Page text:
To read part 1, with a full introduction and more on the methodology, click here.
No. 10: 1974 and 1975 Carl Yastrzemski, Boston Red Sox
1974 first half: .331/.431/.502, 11 HRs, 54 RBIs
1974 second half: .253/.387/.354, 4 HRs, 25 RBIs
1975 first half: .313/.413/.482, 10 HRs, 40 RBIs
1975 second half: .212/.314/.305, 4 HRs, 20 RBIs
This is where the pain starts for me, personally, as a Red Sox fan. Yaz was 34 in 1974 and while still a decent offensive force he was no longer the Triple Crown winning stud of 1967. Despite this natural, yet painful fact the Red Sox chose to put absolutely no one around him in 1974. His totals of .301/.414/.445, 15 HRs, 25 2Bs, 79 RBIs, 93 runs led the team in all categories, often by significant margins. On August 29 the team stood at 72-57, five games clear of the Orioles. They proceeded to lose eight straight games in which they scored a total of 13 runs, getting shut out in four of the last five games and found themselves 1.5 games down. Yaz pressed like mad and with no one else in the lineup, teams pitched around him like crazy. He turned in a bizarre .143/.419/.421 during the fiasco. The Sox would go 12-13 from there to finish the season well behind the Orioles.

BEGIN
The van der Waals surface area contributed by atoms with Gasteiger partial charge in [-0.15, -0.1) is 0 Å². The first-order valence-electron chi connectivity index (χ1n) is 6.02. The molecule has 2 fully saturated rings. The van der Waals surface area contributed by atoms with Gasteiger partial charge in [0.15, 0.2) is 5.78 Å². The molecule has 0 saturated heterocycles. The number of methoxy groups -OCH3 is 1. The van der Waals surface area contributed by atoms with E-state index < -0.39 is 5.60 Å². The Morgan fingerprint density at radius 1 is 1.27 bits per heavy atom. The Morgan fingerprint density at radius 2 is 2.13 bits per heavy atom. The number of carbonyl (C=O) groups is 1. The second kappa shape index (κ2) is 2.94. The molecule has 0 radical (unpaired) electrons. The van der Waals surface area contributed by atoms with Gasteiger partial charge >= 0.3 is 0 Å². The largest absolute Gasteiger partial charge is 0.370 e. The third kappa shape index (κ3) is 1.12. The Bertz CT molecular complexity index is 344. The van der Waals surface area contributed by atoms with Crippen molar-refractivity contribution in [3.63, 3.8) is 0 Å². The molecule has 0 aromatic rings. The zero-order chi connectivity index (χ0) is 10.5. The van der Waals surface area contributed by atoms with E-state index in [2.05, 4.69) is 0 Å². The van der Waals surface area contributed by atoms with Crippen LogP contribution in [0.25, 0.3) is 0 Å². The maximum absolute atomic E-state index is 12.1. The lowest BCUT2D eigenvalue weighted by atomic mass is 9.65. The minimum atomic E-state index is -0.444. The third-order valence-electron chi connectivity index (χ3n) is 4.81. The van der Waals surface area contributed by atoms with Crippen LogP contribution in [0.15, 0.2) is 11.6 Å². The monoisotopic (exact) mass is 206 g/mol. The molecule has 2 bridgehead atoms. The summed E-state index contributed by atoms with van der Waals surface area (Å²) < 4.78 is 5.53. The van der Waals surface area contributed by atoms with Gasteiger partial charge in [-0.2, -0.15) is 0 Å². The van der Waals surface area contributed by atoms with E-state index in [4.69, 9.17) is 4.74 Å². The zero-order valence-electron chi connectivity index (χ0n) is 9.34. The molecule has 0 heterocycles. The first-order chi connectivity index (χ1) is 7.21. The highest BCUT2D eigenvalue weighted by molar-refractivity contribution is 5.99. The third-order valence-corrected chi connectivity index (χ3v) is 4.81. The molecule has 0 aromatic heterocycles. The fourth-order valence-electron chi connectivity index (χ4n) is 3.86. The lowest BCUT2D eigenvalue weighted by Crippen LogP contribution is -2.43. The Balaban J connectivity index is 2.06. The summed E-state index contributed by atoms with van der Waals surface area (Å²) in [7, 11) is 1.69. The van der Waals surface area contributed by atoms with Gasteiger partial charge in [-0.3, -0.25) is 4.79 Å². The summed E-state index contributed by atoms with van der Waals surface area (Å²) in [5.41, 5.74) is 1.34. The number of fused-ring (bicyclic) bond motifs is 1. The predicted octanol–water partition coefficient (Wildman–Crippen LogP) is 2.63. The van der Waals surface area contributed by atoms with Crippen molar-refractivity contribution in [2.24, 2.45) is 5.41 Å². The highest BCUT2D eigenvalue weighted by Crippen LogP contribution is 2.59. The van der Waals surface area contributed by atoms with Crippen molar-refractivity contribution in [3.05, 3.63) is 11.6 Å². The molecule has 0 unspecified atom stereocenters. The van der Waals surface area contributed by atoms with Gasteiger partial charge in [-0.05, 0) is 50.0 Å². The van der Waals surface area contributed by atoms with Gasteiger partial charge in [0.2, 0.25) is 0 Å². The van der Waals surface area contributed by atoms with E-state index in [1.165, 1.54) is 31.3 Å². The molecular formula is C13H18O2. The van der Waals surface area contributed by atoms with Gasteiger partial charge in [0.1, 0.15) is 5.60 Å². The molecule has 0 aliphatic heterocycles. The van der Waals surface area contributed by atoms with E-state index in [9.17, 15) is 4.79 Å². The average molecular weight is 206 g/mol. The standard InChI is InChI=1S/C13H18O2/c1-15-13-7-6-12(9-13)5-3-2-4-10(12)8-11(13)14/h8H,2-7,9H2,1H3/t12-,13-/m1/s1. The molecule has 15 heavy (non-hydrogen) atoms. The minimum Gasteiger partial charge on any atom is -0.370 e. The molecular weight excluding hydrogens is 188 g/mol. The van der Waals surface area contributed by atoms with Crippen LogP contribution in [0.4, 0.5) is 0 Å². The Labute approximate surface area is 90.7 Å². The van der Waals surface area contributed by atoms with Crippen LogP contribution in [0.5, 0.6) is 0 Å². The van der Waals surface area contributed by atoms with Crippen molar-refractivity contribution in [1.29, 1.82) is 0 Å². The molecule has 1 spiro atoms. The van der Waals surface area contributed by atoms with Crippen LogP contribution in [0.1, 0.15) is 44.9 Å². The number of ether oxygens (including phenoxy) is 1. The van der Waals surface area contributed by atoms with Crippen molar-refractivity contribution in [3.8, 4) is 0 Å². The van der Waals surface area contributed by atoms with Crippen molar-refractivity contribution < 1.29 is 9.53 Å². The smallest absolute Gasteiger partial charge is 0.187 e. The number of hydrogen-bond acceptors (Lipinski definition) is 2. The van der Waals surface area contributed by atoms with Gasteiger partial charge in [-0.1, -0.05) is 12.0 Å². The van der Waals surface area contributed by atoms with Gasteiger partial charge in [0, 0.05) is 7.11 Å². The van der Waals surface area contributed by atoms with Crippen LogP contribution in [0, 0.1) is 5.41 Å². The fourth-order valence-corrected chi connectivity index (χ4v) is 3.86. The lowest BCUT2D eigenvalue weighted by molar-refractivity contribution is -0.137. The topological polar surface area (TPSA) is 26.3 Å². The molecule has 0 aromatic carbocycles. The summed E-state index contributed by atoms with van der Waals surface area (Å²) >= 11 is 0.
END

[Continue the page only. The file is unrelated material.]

In 1975 the addition of Jim Rice and Fred Lynn as well as the return to health of Carlton Fisk (all of whom had very good to terrific second halves along with Dwight Evans) overcame the downturn of Yaz. I was tempted to mention Bernie Carbo’s 1975 along the way as he went from .271/.425/.557 14 HRs, 42 RBIs to .224/.372/.316, 1 HR, 8 RBIs but he battled second-half injuries along with reduced playing time to give Rice at-bats. Also, Bernie hit one of the greatest clutch home runs in World Series history in Game 6 so he gets a bit of a pass.